3 Reasons Facebook Should Buy and Hold Bitcoin
Yesterday, one of the top subjects of conversation on Bitcoin Twitter was initiated when investor Alistair Milne claimed there is a rumor that Facebook will announce they hold bitcoin (BTC) on their books on Wednesday. There is a long history of false rumors and reports when it comes to huge announcements that could affect the bitcoin price, which may be why the cryptoasset didn’t move much after Milne shared the rumor on social media.
Pleased the price didn't move!# I guess we'll know if its real tomorrow night https://t.co/4FpmoyMWWS— Alistair Milne (@alistairmilne)
While there isn’t much point to speculating about whether the rumor is true or not, there is certainly value in pointing out the various reasons as to why it would make sense for Facebook to make this move.
Specifically, there are three key reasons Facebook should be considering an allocation to bitcoin: it may help them with their reputation issues around user data and privacy, integrating bitcoin into Facebook makes more sense than their Diem project, and they’re bound to earn a return by purchasing bitcoin and then giving the asset their own stamp of approval by publicly disclosing the purchase.
1. Facebook has a reputation issue
According to Statista, Facebook is the most widely-used social media application in the world, but there is a certain segment of the population that absolutely loathes this tech giant. And it just so happens that there is a lot of overlap between the Facebook critics and the Bitcoin enthusiasts. This overlap makes sense because critiques of Facebook often sound quite similar to Bitcoin users’ criticisms of the legacy banking system. Bitcoin users love the ability to take full custody and responsibility over their money and remove the need for trusted intermediaries in the digital world. Similarly, Facebook critics would prefer to be in complete control over their data rather than having it collected, stored, and sold by a centralized third party.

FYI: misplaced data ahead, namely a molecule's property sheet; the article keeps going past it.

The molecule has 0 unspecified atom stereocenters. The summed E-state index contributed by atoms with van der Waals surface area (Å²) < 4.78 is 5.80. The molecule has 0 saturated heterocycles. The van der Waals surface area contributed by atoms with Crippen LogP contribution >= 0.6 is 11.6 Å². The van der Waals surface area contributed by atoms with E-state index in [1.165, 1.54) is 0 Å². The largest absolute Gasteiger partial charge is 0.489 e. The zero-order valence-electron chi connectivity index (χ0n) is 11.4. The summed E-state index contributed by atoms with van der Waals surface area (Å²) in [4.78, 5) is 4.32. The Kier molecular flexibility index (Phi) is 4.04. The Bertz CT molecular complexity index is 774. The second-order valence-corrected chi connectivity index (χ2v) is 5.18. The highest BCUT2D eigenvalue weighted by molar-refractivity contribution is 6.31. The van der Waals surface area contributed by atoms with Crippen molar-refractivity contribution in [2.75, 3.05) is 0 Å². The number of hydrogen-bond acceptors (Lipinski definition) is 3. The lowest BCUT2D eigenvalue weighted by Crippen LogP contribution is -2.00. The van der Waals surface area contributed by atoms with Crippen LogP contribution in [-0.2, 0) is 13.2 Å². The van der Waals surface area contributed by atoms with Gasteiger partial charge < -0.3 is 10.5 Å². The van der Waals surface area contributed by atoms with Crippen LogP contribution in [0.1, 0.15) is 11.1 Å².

In other words, Bitcoin supporters and Facebook detractors have common ground in the desire for retaining self-sovereignty on the internet.
Facebook’s issues around privacy and control over user data have revealed themselves via a number of scandals and controversies over the years. Also, CEO Mark Zuckerberg referred to his users as “dumb fucks” for handing their personal data over to him when the platform was still just a website known as The Facebook. There have been many other user privacy snafus that have popped up for the social media giant over the years, but the point is that all of these issues involve personal data being placed in the hands of a trusted third party, Facebook, which is a problem Bitcoin proponents understand quite well.
@kyletorpey It will most probably be horrible, in a lol way. But not lol as in "won't happen". IMO they will keep m… https://t.co/E0IW4ydQs9— Yves ฿ennaïm 🌿 (@ZLOK)
Facebook seems to have a renewed push for user privacy and data security every few years, but buying, using, and promoting bitcoin could do wonders for their credibility when it comes to their statements in regards to user sovereignty on Facebook’s platforms. The pressure on Facebook related to these issues is also likely on the rise thanks to Apple, which has launched a wide variety of privacy-enhancing features over the past couple of years that allow users of Apple devices to retain more control over their data. Of course, Facebook’s official response to Apple’s privacy improvements has been to do things like claim the move will harm small business, so perhaps we’re still waiting on Zuckerberg’s come-to-Jesus moment.
2. Bitcoin makes more sense than Diem
Facebook is already connected to the concepts of cryptocurrency and blockchain technology via its Diem initiative, which was originally known as Libra. However, Diem is nothing like Bitcoin.
First of all, it wouldn’t make sense to refer to Diem as a pure cryptocurrency, as it’s based on a permissioned blockchain. The key innovation with Bitcoin was to enable dynamic, potentially-anonymous actors to solve the double-spending problem and order transactions. With Diem, the system is controlled by a federation of known, trusted entities. Additionally, Diem is intended to track the value of the US dollar, which means it’s quite similar to many of the various tools for online payments that already exist in the United States. Indeed, the level of centralization involved in this project has already enabled a number of delays and structural changes due to concerns from regulators.